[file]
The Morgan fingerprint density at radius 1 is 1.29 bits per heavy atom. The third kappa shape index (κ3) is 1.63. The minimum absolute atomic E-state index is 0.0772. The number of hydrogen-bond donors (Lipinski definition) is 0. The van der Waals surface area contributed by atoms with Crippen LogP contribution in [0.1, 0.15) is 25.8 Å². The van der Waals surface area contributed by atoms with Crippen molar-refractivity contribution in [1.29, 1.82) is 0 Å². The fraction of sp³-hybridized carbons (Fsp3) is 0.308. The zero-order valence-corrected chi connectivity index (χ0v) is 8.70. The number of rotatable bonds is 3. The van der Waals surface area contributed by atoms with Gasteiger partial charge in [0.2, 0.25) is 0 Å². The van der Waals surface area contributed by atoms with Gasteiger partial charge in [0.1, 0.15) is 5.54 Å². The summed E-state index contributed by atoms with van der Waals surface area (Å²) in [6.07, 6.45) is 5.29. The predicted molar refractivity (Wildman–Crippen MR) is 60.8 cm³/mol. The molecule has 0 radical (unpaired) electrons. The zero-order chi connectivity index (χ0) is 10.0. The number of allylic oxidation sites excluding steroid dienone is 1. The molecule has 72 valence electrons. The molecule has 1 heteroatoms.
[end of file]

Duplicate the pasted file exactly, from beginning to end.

The Morgan fingerprint density at radius 1 is 1.29 bits per heavy atom. The third kappa shape index (κ3) is 1.63. The minimum absolute atomic E-state index is 0.0772. The number of hydrogen-bond donors (Lipinski definition) is 0. The van der Waals surface area contributed by atoms with Crippen LogP contribution in [0.1, 0.15) is 25.8 Å². The van der Waals surface area contributed by atoms with Crippen molar-refractivity contribution in [1.29, 1.82) is 0 Å². The fraction of sp³-hybridized carbons (Fsp3) is 0.308. The zero-order valence-corrected chi connectivity index (χ0v) is 8.70. The number of rotatable bonds is 3. The van der Waals surface area contributed by atoms with Gasteiger partial charge in [0.2, 0.25) is 0 Å². The van der Waals surface area contributed by atoms with Gasteiger partial charge in [0.1, 0.15) is 5.54 Å². The summed E-state index contributed by atoms with van der Waals surface area (Å²) in [6.07, 6.45) is 5.29. The predicted molar refractivity (Wildman–Crippen MR) is 60.8 cm³/mol. The molecule has 0 radical (unpaired) electrons. The zero-order chi connectivity index (χ0) is 10.0. The number of allylic oxidation sites excluding steroid dienone is 1. The molecule has 72 valence electrons. The molecule has 1 heteroatoms.